This is the first of a dark but “cozy” mystery series by the author of the Sookie Stackhouse books that is set in Shakespeare, Arkansas. The main protagonist, Lily, wanted to pick up and start her life over, and settled on this town because her last name is Bard.
Lily, thirty-one, was the victim of a sensational kidnap, slashing, and rape case in Memphis four years previously. She now seeks a quiet life where she hopes she can live anonymously. She cleans houses, does errands for the elderly, and takes self-defense classes three times a week. She works out at both a gym and at home, trying to dispel some of her anger and fear, eager to become someone who could never again be successfully attacked by anyone. At night, she takes long walks before she can go to sleep without frightening dreams.
When Lily, on one of her walks, sees a body dumped in the park close to her house, she fears that telling the police could bring too much attention to her and result in everyone finding out about her past. Thus, she decides to try to solve the crime herself, and of course, almost gets killed in the process. But in addition, she finds she can actually get close to a man again, as she begins tentative relationships both with her teacher of goju karate, and with the chief of police.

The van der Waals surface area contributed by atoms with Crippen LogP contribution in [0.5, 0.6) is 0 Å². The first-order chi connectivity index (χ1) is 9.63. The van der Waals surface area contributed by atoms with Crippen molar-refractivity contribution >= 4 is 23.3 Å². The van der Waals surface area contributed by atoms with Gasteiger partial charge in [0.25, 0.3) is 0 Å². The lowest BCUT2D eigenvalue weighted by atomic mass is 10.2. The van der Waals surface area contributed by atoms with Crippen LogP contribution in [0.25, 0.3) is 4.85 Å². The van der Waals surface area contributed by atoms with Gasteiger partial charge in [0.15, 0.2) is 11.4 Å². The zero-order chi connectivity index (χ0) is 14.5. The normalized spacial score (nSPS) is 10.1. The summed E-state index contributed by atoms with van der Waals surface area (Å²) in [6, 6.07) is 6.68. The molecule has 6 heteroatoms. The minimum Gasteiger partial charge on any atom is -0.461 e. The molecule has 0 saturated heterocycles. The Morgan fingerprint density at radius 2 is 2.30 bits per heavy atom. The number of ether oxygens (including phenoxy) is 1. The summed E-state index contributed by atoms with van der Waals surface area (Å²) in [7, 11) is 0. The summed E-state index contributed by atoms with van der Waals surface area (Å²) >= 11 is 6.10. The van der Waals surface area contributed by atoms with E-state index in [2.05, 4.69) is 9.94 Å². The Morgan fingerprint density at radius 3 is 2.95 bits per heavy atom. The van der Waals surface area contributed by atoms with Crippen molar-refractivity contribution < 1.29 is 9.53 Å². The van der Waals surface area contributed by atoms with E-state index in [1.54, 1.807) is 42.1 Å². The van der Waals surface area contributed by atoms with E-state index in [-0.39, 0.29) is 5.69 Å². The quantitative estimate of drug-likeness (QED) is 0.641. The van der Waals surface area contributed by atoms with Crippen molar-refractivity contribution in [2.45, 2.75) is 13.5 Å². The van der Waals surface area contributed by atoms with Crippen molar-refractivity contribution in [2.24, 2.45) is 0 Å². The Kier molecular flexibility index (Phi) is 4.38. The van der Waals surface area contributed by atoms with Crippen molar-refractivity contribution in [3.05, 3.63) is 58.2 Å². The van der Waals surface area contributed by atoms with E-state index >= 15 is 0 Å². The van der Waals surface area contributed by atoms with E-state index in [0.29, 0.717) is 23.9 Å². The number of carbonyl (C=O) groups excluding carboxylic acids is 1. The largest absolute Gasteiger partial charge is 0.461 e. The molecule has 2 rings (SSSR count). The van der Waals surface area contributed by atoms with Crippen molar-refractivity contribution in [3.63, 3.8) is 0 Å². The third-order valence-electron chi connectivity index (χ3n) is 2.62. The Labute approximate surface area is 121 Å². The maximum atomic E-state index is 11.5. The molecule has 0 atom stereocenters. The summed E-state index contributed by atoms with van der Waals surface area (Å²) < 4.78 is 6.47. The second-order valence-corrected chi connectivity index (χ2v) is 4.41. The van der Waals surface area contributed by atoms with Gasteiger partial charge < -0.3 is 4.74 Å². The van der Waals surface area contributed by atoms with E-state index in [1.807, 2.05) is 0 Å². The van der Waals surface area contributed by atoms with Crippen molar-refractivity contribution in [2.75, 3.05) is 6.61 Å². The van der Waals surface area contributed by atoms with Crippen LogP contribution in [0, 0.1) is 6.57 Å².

Evaluation: This is the first in a series of books about Lily Bard, whom Harris portrays with a keen and compassionate sense of the psychology of victims of sexual abuse crimes. Like other women in Harris’s books, Lily is tough but eminently likeable. Neither violence nor sex is portrayed with gratuitous details, and in spite of some dark aspects, this book feels light and warm. It also has a full complement of the eminently realistic eccentric characters with whom Harris peoples her books. Reading a book by Charlaine Harris is like meeting with your favorite neighbor in a small Southern town over coffee and cookies in her kitchen and having a cozy chat with lots of juicy gossip. I look forward to reading other books in the series.
Published by St. Martin’s Press, 1996